Shaka are Dead
The Ashes – Cricket
I couldn’t resist. When this post was first written (June 2015) England and Australia faced each other to battle it out for the urn containing the ashes of English cricket. It has since been updated.
Cricket’s a game you either love or hate, although it seems that even within the sport there are strong opinions: you either love the 5-day test and detest 20/20 or vice versa. The one-day or limited over 50-ball game seems to be firmly in the middle, having moved up in the rankings of Test specialists. Coming to the game late, I understand those who have little time or interest in it. But there are some wonderful benefits to a day at the cricket. Think sun shine and a patch of grass to sit on (and a good book in the bag in case…).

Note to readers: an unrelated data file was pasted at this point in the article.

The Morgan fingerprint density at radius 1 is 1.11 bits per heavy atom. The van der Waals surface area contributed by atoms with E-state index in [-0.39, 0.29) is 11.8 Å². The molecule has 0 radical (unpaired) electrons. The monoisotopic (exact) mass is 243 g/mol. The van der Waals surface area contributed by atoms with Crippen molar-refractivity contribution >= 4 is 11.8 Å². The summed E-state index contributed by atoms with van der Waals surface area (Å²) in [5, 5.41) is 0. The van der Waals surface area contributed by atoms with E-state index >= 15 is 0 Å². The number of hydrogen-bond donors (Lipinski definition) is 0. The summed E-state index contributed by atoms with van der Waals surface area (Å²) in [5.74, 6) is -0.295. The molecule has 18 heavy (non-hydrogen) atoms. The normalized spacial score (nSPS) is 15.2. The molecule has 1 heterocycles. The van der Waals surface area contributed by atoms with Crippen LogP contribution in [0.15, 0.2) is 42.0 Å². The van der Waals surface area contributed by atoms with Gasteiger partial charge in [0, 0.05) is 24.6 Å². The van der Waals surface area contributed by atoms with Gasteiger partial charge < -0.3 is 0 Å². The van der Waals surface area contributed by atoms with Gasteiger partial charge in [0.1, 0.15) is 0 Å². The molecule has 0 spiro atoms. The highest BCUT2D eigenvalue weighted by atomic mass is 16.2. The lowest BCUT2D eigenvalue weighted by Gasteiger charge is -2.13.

TSL has been lucky to sign the BBC Test Match Special Cricket Statistician, Andrew Samson. With Andrew as one of our authors, we just had to feature a post on Cricket.
The most famous books concerning cricket are no doubt the Wisden‘s Cricketers Almanack. Our main interest though is novels or works of fiction, although if you’re interested in what the life of a Cricket Statistician entails, why not read Andrew Samson‘s The Moon is Toast?
Books mentioning Cricket
Prominent on the novel front is Charles Dickens’ The Pickwick Papers (1836) and Tom Brown’s Schooldays by Thomas Hughes (1857).
The game features on the cover of PG Wodehouse’s Mike (1909) and in Douglas Adams’s Hitchhiker’s Guide to the Universe (1982) the Ashes trophy gets stolen.
A game of cricket features in Shaka are Dead and Powerless by John Samson and a cricket cap in Ray Wooster‘s A Boy’s War Journal. Mention is made of the game in Anna Ryland‘s A Second Chance and David Ferris‘ The Secret Life of Creatures